The presence of phenyl substituents gives these silicones(28) higher refractive indices (1.46 to 1.58 depending on the degree of substitution) and thus leads to brightness benefits in hair or make-up formulations. They are thus appreciated in glosses, but also lipsticks in which their increased compatibility with certain organic products and their aid in pigment dispersion are additional assets. In antiperspirant products, they mask the whitening effects that can be caused by certain salts used.

Amino silicones

The insertion of amine patterns into a polysiloxane aims to increase affinity with the hair. The presence of nitrogen atoms improves the deposition of these polymers on the hair fiber when the latter is damaged. This is explained by the electrostatic interaction between the positive charges carried by the amino groups which quaternize in aqueous medium and the overall negative charge then carried by the hair. In order to maximize this interaction and thus provide a more intense effect, quaternized silicones can be used. Since hair formulas are generally based on water, these products are often offered in the form of silicon-in-water emulsions to facilitate their incorporation. In this case, in addition to the molecular weight and amino group density of the polymer in the internal phase, the particle size and the emulsifying system used are key parameters that influence the deposition on the hair and therefore the effect obtained. This brings us back to another common misconception about silicones in this respect. This deposition is necessary in order to provide the expected conditioning benefits and depends on many parameters such as the type of silicone, the formulation, any cationic polymers used or the rinsing step. It has been shown that the level of deposition of an amino silicone(29) formulated as a shampoo does not increase with the number of uses and that it can be easily removed with a silicone-free clarifying shampoo(30).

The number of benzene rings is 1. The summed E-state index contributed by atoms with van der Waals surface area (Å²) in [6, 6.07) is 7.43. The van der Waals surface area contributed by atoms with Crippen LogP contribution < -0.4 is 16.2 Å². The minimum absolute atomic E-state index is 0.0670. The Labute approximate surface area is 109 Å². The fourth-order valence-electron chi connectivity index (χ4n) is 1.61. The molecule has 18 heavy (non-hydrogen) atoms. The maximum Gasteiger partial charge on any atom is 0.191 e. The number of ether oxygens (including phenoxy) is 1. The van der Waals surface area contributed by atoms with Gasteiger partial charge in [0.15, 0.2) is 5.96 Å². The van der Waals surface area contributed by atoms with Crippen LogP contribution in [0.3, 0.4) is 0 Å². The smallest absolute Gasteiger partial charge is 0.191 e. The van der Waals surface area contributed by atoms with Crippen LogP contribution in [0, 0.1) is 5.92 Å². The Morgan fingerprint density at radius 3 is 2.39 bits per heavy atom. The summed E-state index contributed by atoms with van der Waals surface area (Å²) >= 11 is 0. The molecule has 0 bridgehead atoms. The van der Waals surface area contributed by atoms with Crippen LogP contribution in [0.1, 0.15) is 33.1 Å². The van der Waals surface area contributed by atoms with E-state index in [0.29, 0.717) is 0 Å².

Amino silicones have been used for many years in hair applications (2-in-1 shampoo, conditioner) to provide a"conditioner" effect, including detangling, softness, shine, volume and reducing electrostatic effects between hair fibers. The properties of the films formed by these silicones on the hair also make them relevant to meet other needs such as improving the durability of colour effects(31)(32), frizz control(33) or protection against damage caused by thermal treatments such as drying or smoothing(34) and mechanical treatments(35).